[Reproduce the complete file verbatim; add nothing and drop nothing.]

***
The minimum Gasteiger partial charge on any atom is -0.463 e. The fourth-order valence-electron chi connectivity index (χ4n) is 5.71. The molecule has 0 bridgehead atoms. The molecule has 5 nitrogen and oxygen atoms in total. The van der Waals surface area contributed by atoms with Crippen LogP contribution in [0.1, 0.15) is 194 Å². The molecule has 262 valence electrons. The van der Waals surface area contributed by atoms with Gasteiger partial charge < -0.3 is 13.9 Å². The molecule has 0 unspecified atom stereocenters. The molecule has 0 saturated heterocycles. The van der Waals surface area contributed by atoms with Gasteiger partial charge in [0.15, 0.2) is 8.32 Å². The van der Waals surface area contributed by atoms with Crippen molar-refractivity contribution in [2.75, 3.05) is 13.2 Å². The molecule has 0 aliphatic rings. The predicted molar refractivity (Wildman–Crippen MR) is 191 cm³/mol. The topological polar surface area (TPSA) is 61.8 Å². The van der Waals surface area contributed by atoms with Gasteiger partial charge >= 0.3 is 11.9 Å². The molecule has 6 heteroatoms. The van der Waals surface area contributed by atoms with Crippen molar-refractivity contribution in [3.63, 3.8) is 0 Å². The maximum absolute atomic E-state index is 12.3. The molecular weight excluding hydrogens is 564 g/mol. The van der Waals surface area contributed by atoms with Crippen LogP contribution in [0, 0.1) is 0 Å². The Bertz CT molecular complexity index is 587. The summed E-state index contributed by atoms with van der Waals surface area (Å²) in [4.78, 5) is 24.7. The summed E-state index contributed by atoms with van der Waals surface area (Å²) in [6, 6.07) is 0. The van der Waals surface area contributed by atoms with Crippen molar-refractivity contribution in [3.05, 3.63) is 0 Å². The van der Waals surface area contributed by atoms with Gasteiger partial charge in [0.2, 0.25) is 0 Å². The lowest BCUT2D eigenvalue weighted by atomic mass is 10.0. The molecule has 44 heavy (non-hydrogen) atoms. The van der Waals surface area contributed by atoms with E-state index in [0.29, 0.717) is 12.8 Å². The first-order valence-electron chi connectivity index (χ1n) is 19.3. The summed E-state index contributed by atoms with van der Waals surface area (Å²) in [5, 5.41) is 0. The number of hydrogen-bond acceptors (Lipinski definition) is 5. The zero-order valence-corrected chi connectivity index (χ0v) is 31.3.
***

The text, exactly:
The minimum Gasteiger partial charge on any atom is -0.463 e. The fourth-order valence-electron chi connectivity index (χ4n) is 5.71. The molecule has 0 bridgehead atoms. The molecule has 5 nitrogen and oxygen atoms in total. The van der Waals surface area contributed by atoms with Crippen LogP contribution in [0.1, 0.15) is 194 Å². The molecule has 262 valence electrons. The van der Waals surface area contributed by atoms with Gasteiger partial charge < -0.3 is 13.9 Å². The molecule has 0 unspecified atom stereocenters. The molecule has 0 saturated heterocycles. The van der Waals surface area contributed by atoms with Gasteiger partial charge in [0.15, 0.2) is 8.32 Å². The van der Waals surface area contributed by atoms with Crippen molar-refractivity contribution in [2.75, 3.05) is 13.2 Å². The molecule has 0 aliphatic rings. The predicted molar refractivity (Wildman–Crippen MR) is 191 cm³/mol. The topological polar surface area (TPSA) is 61.8 Å². The van der Waals surface area contributed by atoms with Gasteiger partial charge >= 0.3 is 11.9 Å². The molecule has 6 heteroatoms. The van der Waals surface area contributed by atoms with Crippen molar-refractivity contribution in [3.63, 3.8) is 0 Å². The maximum absolute atomic E-state index is 12.3. The molecular weight excluding hydrogens is 564 g/mol. The van der Waals surface area contributed by atoms with Crippen LogP contribution in [0, 0.1) is 0 Å². The Bertz CT molecular complexity index is 587. The summed E-state index contributed by atoms with van der Waals surface area (Å²) in [4.78, 5) is 24.7. The summed E-state index contributed by atoms with van der Waals surface area (Å²) in [6, 6.07) is 0. The van der Waals surface area contributed by atoms with Crippen molar-refractivity contribution in [3.05, 3.63) is 0 Å². The van der Waals surface area contributed by atoms with Gasteiger partial charge in [0.2, 0.25) is 0 Å². The lowest BCUT2D eigenvalue weighted by atomic mass is 10.0. The molecule has 44 heavy (non-hydrogen) atoms. The van der Waals surface area contributed by atoms with E-state index in [0.29, 0.717) is 12.8 Å². The first-order valence-electron chi connectivity index (χ1n) is 19.3. The summed E-state index contributed by atoms with van der Waals surface area (Å²) in [5, 5.41) is 0. The number of hydrogen-bond acceptors (Lipinski definition) is 5. The zero-order valence-corrected chi connectivity index (χ0v) is 31.3.